Brush fire sets off evacuation at California amusement park
SANTA CLARITA, Calif. (AP) — A fast-moving brush fire erupted near a huge amusement and water park in Southern California on Sunday, sending hundreds of visitors to the exit to escape clouds of smoke and ash before fire officials asked them to stay put while they worked to contain the blaze.
Six Flags Magic Mountain and Hurricane Harbor announced the evacuation shortly after noon, citing concern for the safety of park visitors and employees. About a half-hour later, the park said on its Twitter account that fire officials asked guests to shelter in place due to nearby road closures.
Park visitors were asked to move to the back of the 260-acre property, away from firefighting activity near the entrance, said Rachel Gallat, who was visiting a friend who works at the park.
"I was getting iced coffee and when I walked outside, ash was raining down on me," Gallat said. "There was a big cloud of smoke. I saw people around me panicking; they didn't know where they were supposed to go."
A Los Angeles County Fire Department dispatcher told the Los Angeles Times the park voluntarily evacuated visitors.
"We did not tell them to do this," Melanie Flores said.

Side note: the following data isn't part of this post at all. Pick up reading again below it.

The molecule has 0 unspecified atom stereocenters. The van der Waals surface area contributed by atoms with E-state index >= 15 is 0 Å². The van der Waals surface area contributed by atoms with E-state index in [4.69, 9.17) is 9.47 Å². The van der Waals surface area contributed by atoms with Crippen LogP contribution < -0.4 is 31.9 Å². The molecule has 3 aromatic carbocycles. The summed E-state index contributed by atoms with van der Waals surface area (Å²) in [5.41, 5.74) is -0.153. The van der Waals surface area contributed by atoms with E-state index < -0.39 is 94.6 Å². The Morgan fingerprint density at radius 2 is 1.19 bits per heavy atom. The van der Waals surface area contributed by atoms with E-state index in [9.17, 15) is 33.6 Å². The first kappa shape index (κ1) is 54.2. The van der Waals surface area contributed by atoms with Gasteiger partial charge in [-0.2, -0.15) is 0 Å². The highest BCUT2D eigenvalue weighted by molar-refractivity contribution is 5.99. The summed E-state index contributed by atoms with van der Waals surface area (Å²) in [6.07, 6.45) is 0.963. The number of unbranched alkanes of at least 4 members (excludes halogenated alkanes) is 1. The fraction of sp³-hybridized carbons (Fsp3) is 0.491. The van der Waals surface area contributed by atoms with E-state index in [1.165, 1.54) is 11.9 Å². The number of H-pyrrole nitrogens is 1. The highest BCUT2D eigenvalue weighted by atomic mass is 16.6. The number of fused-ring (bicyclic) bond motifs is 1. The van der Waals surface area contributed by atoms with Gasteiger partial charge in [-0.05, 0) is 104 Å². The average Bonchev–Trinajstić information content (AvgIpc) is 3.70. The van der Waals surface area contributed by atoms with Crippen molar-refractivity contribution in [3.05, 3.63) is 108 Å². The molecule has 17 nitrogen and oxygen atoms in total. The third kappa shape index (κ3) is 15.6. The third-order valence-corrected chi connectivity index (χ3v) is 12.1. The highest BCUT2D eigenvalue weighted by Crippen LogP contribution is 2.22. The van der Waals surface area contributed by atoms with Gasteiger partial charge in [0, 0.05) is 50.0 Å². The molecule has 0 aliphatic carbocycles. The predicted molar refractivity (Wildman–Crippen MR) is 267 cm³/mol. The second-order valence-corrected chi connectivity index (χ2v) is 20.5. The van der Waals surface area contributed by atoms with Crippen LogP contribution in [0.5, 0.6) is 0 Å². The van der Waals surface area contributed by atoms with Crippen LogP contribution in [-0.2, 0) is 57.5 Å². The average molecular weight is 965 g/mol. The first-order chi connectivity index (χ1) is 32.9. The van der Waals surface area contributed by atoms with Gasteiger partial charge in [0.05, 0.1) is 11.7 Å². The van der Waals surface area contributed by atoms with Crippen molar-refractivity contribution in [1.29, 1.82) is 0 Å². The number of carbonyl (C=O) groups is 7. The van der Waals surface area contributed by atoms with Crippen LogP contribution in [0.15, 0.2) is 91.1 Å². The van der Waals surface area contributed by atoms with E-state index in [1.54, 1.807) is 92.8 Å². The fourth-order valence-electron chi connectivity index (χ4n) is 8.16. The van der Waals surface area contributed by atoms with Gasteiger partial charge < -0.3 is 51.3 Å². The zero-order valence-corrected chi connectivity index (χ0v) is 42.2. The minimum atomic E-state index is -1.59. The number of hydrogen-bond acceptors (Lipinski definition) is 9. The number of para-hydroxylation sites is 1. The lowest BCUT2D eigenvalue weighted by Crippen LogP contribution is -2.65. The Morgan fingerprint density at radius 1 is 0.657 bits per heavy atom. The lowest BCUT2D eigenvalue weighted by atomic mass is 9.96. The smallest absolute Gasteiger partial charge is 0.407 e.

Los Angeles County fire officials said nine people were taken to the hospital due to smoke exposure. The blaze is 20% contained.
Shalane Gonzales, 34, said she saw people running out of the park in bathing suits.
"It was pretty scary. We saw trucks packing people," Gonzales said. "They were just telling people to load up on their truck beds."
She said when she tried to drive to the entrance to pick up her partner and their two young sons, police told her to return to the parking lot.
"The fire was feet away from where we were," she said.
The park later announced it was closed for the day after police reopened the roads, allowing everyone to leave in their cars.
Magic Mountain is located about 40 miles north of Los Angeles; its twisting roller coasters are a familiar sight to motorists on Interstate 5.
Firefighters battled the 40-acre blaze in hot, dry and windy conditions during the first day of a heat wave baking the region in nearly 100-degree (37.8-Celsius) heat.
The National Weather Service said temperatures reached 96 degrees (35.6 Celsius) at Magic Mountain, with humidity dipping to 10% and winds gusting to 25 mph (40 kph).
The cause of the fire is under investigation.
Associated Press writers Daisy Nguyen in San Francisco and Michelle A. Monroe in Phoenix contributed to this report.